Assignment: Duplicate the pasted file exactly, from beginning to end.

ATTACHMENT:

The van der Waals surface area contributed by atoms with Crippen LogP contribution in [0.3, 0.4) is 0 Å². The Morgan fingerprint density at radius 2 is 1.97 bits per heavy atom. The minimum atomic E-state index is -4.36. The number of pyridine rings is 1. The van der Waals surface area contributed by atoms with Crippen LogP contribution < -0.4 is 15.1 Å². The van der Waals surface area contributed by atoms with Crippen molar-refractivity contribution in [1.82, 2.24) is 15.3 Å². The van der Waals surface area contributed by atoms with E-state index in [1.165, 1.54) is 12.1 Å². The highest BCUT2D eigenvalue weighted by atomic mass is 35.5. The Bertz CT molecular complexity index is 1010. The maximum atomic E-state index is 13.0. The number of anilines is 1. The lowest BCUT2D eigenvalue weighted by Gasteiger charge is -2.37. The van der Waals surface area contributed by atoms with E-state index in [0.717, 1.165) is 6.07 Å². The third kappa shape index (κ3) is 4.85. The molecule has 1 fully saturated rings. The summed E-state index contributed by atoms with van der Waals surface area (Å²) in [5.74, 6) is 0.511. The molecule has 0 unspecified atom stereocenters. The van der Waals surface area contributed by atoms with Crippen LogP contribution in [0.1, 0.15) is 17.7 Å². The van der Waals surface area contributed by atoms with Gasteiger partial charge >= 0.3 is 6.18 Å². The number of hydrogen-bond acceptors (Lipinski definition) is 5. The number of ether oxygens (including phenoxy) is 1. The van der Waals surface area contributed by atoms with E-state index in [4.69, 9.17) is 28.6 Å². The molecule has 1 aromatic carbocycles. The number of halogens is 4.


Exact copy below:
The van der Waals surface area contributed by atoms with Crippen LogP contribution in [0.3, 0.4) is 0 Å². The Morgan fingerprint density at radius 2 is 1.97 bits per heavy atom. The minimum atomic E-state index is -4.36. The number of pyridine rings is 1. The van der Waals surface area contributed by atoms with Crippen LogP contribution < -0.4 is 15.1 Å². The van der Waals surface area contributed by atoms with Crippen molar-refractivity contribution in [1.82, 2.24) is 15.3 Å². The van der Waals surface area contributed by atoms with E-state index in [1.165, 1.54) is 12.1 Å². The highest BCUT2D eigenvalue weighted by atomic mass is 35.5. The Bertz CT molecular complexity index is 1010. The maximum atomic E-state index is 13.0. The number of anilines is 1. The lowest BCUT2D eigenvalue weighted by Gasteiger charge is -2.37. The van der Waals surface area contributed by atoms with E-state index in [0.717, 1.165) is 6.07 Å². The third kappa shape index (κ3) is 4.85. The molecule has 1 fully saturated rings. The summed E-state index contributed by atoms with van der Waals surface area (Å²) in [5.74, 6) is 0.511. The molecule has 0 unspecified atom stereocenters. The van der Waals surface area contributed by atoms with Crippen LogP contribution in [0.1, 0.15) is 17.7 Å². The van der Waals surface area contributed by atoms with Gasteiger partial charge >= 0.3 is 6.18 Å². The number of hydrogen-bond acceptors (Lipinski definition) is 5. The number of ether oxygens (including phenoxy) is 1. The van der Waals surface area contributed by atoms with E-state index in [4.69, 9.17) is 28.6 Å². The molecule has 1 aromatic carbocycles. The number of halogens is 4.